PPE is equipment that will protect the user against health or safety risks at work. It can include items such as safety helmets, gloves, eye protection, high-visibility clothing, safety footwear and safety harnesses. It also includes respiratory protective equipment (RPE).
Why Use PPE?
Making the workplace safe includes providing instructions, procedures, training and supervision to encourage people to work safely and responsibly. Where engineering controls and safe systems of work have been applied, some hazards might remain. These include injuries to:
- the lungs, eg from breathing in contaminated air
- the head and feet, eg from falling materials
- the eyes, eg from flying particles or splashes of corrosive liquids
- the skin, eg from contact with corrosive materials
- the body, eg from extremes of heat or cold
PPE is needed in these cases to reduce the risk.
PPE Maintenance and Replacement
PPE must be properly looked after and stored when not in use, eg in a dry, clean cupboard. If it is reusable it must be cleaned and kept in good condition. Replace sundry and disposable PPE equipment regularly keeping supplies replenished to a suitable level.
- using the right replacement parts which match the original, eg respirator filters.
- keeping replacement PPE available.
- who is responsible for maintenance and how it is to be done.
- having a supply of appropriate disposable suits which are useful for dirty jobs where laundry costs are high, eg for visitors who need protective clothing.
Employees must make proper use of PPE and report its loss or destruction or any fault in it.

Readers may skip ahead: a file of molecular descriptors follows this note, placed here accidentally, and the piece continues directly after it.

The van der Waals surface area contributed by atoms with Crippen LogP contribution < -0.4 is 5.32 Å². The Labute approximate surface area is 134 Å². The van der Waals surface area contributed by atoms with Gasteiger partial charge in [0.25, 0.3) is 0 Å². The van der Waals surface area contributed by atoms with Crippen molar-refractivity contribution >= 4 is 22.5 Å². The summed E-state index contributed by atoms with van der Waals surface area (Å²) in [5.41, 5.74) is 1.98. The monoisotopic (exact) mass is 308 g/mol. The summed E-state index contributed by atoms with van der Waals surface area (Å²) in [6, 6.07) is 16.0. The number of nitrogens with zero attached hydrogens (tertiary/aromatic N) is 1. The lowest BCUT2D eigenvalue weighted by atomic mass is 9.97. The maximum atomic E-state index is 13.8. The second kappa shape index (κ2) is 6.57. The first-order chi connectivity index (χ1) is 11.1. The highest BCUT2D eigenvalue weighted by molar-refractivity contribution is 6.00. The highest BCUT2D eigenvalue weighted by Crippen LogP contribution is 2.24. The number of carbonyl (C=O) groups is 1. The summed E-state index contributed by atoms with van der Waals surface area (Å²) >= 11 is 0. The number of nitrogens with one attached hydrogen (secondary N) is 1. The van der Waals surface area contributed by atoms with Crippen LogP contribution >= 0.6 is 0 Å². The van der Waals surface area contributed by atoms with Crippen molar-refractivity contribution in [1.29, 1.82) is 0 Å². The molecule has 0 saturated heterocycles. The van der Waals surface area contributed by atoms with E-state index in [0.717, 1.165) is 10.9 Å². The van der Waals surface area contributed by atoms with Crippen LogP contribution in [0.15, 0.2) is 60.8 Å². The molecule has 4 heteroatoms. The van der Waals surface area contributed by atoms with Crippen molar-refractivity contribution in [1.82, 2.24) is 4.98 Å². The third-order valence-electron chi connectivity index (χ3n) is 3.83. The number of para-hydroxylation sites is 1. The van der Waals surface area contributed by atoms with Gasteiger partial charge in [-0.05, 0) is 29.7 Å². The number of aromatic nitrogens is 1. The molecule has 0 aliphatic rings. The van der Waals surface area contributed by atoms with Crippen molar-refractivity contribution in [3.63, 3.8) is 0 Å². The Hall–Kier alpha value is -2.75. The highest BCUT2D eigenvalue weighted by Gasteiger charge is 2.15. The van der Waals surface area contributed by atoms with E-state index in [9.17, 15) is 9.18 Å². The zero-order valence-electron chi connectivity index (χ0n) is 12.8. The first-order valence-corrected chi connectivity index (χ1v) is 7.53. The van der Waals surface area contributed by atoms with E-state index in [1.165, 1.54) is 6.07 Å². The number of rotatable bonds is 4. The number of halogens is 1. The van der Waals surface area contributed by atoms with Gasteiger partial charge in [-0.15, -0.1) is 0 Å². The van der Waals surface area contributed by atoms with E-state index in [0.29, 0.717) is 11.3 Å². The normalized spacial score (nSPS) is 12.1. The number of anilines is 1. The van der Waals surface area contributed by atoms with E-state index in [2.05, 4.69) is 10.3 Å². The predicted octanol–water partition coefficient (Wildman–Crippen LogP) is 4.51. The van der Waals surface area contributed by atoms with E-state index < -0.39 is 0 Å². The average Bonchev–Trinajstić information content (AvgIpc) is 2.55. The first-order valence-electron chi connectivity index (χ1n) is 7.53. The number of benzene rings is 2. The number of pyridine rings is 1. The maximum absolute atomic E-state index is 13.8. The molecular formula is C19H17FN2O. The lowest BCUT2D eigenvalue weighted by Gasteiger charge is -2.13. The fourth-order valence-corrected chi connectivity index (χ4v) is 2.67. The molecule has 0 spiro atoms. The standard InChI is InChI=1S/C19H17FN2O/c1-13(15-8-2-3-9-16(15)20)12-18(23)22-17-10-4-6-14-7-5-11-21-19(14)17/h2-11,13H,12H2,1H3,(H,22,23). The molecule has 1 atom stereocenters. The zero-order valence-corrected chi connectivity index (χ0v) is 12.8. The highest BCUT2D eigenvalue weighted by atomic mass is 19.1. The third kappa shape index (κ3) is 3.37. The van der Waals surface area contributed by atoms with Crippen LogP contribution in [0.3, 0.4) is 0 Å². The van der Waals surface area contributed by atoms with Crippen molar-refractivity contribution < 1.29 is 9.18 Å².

Hazards Requiring PPE
Chemical or metal splash, dust, projectiles, gas and vapour, radiation
Safety spectacles, goggles, face screens, faceshields, visors
Make sure the eye protection chosen has the right combination of impact/dust/splash/molten metal eye protection for the task and fits the user properly
Face Masks and PPE
Advice on the use of masks the community, during home care and in health care settings in the context of the novel coronavirus (2019-nCoV) outbreak
Wearing a medical mask is one of the prevention measures to limit spread of certain respiratory diseases, including 2019-nCoV, in affected areas. However, the use of a mask alone is insufficient to provide the adequate level of protection and other equally relevant measures should be adopted. If masks are to be used, this measure must be combined with hand hygiene and other IPC measures to prevent the human-to-human transmission of 2019-nCov. WHO has developed guidance for home care and health care settings on infection prevention and control(IPC) strategies for use when infection with 2019-nCoV is suspected.
UK PPE Law
The Personal Protective Equipment Regulations 2002 and the Personal Protective Equipment at Work Regulations 1992 (as amended) give the main requirements. These have been replaced by the Personal Protective Equipment (Enforcement) Regulations 2018 and Regulation EU 2016/425 of the European Parliament and of the Council. The latest details are available on legislation.gov.uk.
Other special regulations cover hazardous substances (including lead and asbestos), and also noise and radiation.
Data: https://www.who.int/docs/default-source/documents/advice-on-the-use-of-masks-2019-ncov.pdf [2020-01-29]